I was elated and yet, there was a piece of me that was unsure. The bull had jumped the string and turned away exceptionally hard. Seth assured me he had seen my arrow connect solidly. I checked my watch; it was 12:02 p.m. We waited an agonizing 30 minutes and then excitedly worked our way to where we last saw the bull. Soon we were finding piles of bloody froth and I knew the bull had a lethal hit to his lungs! I was sure we would see antlers sticking up over the next log or bush.
After following the blood trail for a few hundred yards, my chest began to tighten. The trail was thinning; something was wrong. Soon we were struggling to find any blood at all. After more searching, we backed out for the night.
That evening I called up some good buddies and soon had a posse together. There would be six of us headed back up the mountain in the morning to search. Sleep was slow in coming that night.
Before we stepped off in the morning, another hunter rushed over to our party at the trailhead. He introduced himself as Pete and wanted to know where we would be hunting that day. I assured him we would be out of his way and down in the drainage looking for my bull. Not thinking anything more of the interaction, we searched all day, but the trail had gone cold. I was dejected. Not only did I wound and lose an animal, it was the biggest bull I had ever seen. To top it off, I had to work the next four days.
Each night that week I tossed and turned. My mind would not shut off; I could only think about that bull! Finally, my next day off arrived. It would be my wife and I headed up to search. I knew without a doubt the bull was dead.
Rachel hopped out of the truck to open the gate leading to our honey hole. I watched as she paused and pulled a note out of a plastic bag taped to the gate. Rachel handed me the note and as I read, my chest began to pound. The note was from Pete and he said he knew where my bull was. Rachel and I hustled out of the woods to the first spot we could get cell reception. I dialed the number Pete had written down and prayed he would answer. After a few rings, Pete picked up and told me to get back to town so he could point on the map where my bull lay.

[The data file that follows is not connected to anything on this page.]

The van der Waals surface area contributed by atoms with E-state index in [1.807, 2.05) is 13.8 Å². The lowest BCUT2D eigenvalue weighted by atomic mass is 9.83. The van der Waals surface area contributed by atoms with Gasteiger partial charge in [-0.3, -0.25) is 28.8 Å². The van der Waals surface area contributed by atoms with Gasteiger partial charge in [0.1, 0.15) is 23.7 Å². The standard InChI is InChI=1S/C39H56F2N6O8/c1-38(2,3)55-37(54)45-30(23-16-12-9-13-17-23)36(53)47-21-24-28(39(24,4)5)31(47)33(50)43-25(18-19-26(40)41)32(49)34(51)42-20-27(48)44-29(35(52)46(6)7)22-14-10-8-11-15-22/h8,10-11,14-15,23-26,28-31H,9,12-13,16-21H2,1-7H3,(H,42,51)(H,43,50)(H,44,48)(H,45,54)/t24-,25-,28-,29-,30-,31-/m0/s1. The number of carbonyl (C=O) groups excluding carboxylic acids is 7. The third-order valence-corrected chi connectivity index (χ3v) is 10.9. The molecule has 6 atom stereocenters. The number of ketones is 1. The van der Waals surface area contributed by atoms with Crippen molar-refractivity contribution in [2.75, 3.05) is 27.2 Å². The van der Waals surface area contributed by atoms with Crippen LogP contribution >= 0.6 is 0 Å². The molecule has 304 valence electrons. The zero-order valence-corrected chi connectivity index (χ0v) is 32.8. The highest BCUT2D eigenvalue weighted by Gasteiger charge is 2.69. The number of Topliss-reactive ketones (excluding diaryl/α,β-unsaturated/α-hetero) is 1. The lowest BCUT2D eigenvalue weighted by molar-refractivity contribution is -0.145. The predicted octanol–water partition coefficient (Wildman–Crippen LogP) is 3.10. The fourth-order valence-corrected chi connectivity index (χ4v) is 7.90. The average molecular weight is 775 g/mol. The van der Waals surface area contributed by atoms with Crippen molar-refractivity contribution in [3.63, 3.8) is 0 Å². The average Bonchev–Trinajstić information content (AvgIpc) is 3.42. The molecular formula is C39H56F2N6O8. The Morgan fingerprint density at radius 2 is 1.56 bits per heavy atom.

After meeting Pete at a coffee shop, we raced back to the mountain. He had found my bull in a little meadow back on top of the next drainage. After I lost the blood trail in the bottom, my bull circled back to his usual bedding area and died there. I was blown away by how incredibly resilient elk are. My bull ran almost two and a half miles after a lethal hit.
Pete’s directions were easy to follow and soon I was standing over my bull. He was a dream bull. A genuine public land, do it yourself, bull of a lifetime. As I notched my tag I felt a mix of emotions. The experience was exhilarating and yet sobering. I had accomplished a dream, and yet the dream felt tainted. By the time I found the bull, the meat was spoiled. I felt as if I wasted a life. From what I could tell, the bull’s hard turn away on my shot resulted in my arrow angling too far forward.
Archery elk hunting is full of extreme highs and lows. In this hunt alone so much happened. I saw true character in my new friend Pete. I saw committed friendship in my buddies who dropped what they were doing to help search. I saw love in my wife as she understood and accepted my passion. I experienced one of the greatest hunts of my life in some of the most beautiful mountains I had ever seen. I was blessed with so many gifts on that hunt. Every time I look at the antlers on my wall I realize that these gifts from God are what hunting is all about.